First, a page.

Wednesday, March 26, 2014

10 Ways Running Reminds Me of Learning

Let's set the scene.

Here's me on Sunday, September 16, 2012.  I'm in the midst of running my first 30K Race.  That's right, I decided that what better way to spend the weekend just after my 33rd birthday, chugging over 18 miles on a warm Sunday afternoon.


Keep in mind:

  • There were no zombies chasing me.
  • There was no grand prize for coming in among the last 1/3 of the herd.
  • I had plenty of other things to do that Sunday.
  • I paid to be here.
Now, let's go back 15 months to June, 2011.  There are no pictures of me running.  Because up to that point, that is, the first 31 years and 9 months of my life, I did not run.  Let me rephrase that I ran only when ultimately forced to.  You know, like at gun point.  The fact is for 31 years, 9 months I had a HATE-HATE MORE relationship with running.  It didn't like me and I sure as hell didn't like it.  Like the student in class I repeated to myself and everyone that would listen, "I'm just not meant to be run.  I'll stick with other things."

But that clearly changed.  Indeed, last year, I ran a marathon and this year, I'll run several more.  Along the many miles I've run over the last few years, I learned to love running a whole lot to the point that I've spent thousands of hours running and thousands of words writing about running.  


In this evolution from non-runner to enthusiastic (almost obsessive, I'll admit) runner, I realized that there is a lot that I've drawn from running that helps me think about learning because somewhere along the line, I learned to run in a way that worked for me.  Here are the 10 ways that running reminds me of the challenges of learning.  

1.  I started slow and I am still slow and that's ok.

I have to run at a pace that works for me.  I can't worry about how fast other people are running.  Sure, I can sometimes look at it as motivation to speed up a little but the focus must be on me and what my body and mind are telling me.  This rings true for learning.  We are often disenchanted with our progress because someone else gets a subject matter much better than we do because it's not our forte or we don't have the right background to approach it as skillfully as others.  

2.  I had to figure out what worked for me.

There's lots of different methods to approach running out there.  Prior to my experience, people told me all sorts of ways to do it.  But I had to figure out what worked and what didn't work for me.  This meant a lot of trial and error.  In fact, this is where many people will abandon running because they can't seem to find the right way to approach it that works for them personally.  In this vein, I think learning is quite similar particularly around certain subject matter.  How some people learn a subject matter is going to be dependent on trying and finding different ways to approach the subject.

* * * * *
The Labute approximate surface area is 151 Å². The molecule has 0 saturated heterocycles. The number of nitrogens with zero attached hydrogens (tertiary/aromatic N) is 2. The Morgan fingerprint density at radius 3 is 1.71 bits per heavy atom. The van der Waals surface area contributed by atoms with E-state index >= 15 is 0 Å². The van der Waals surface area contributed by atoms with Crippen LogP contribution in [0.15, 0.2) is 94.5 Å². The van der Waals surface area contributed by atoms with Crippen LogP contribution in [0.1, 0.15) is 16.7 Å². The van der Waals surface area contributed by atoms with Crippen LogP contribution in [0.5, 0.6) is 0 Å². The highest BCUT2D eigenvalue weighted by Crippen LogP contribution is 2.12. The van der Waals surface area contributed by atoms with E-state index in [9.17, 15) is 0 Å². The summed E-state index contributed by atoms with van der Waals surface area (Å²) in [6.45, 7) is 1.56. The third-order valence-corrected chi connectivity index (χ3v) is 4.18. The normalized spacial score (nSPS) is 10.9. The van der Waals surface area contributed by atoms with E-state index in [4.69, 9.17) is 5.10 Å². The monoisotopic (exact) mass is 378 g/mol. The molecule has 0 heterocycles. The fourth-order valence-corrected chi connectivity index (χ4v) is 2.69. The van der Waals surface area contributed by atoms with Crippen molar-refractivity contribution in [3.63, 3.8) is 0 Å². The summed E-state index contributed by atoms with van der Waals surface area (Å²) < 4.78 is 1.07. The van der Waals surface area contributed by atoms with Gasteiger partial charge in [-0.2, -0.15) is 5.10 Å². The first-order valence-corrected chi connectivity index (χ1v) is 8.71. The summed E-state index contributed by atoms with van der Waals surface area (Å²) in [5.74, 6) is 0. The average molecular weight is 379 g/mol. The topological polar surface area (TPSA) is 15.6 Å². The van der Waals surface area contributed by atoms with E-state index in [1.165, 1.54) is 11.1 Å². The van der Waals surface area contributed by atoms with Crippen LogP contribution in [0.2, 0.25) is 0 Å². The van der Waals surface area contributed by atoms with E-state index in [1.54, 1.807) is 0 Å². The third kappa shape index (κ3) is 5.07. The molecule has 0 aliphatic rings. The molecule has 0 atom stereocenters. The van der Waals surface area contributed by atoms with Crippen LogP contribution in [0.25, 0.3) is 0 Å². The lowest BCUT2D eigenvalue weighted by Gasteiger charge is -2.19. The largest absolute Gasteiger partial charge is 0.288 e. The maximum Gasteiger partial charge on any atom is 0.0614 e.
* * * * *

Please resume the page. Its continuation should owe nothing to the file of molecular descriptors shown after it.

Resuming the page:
3.  I set a range of goals to indicate levels of success.

Run!  Or even "run a marathon" are way to big for me to tackle.  I had to chunk them it all into manageable pieces.  When I started out and just wanted to get to be able to run, I found a place I could run at (Lake Quannapowitt) and set markers for running such as
  • Run for 10 minutes.
  • Run until you make it to this marker.
  • Run as far around the lake as you did yesterday and 100 feet further.
As I made progress, I set new goals and made sure to have a range.  That might include having a range within a race (my low goal is 30 minutes, my high goal is 25 minutes) or a range over a particular season (run at least 6 half-marathons or longer and 1 full marathon).  The goal was to make sure I had different ways to measure success.  This was helpful because it connected with #2 in that, I needed to see what goals were more motivating for me.  Similarly with learning, if you set to task, "I'm going to learn math."  You're setting up a massive goal.  So why do that or at least consider it a large goal with a long-term plan composed of smaller goals and objectives.  What are the smaller goals that can be stacked to get you to the larger goal?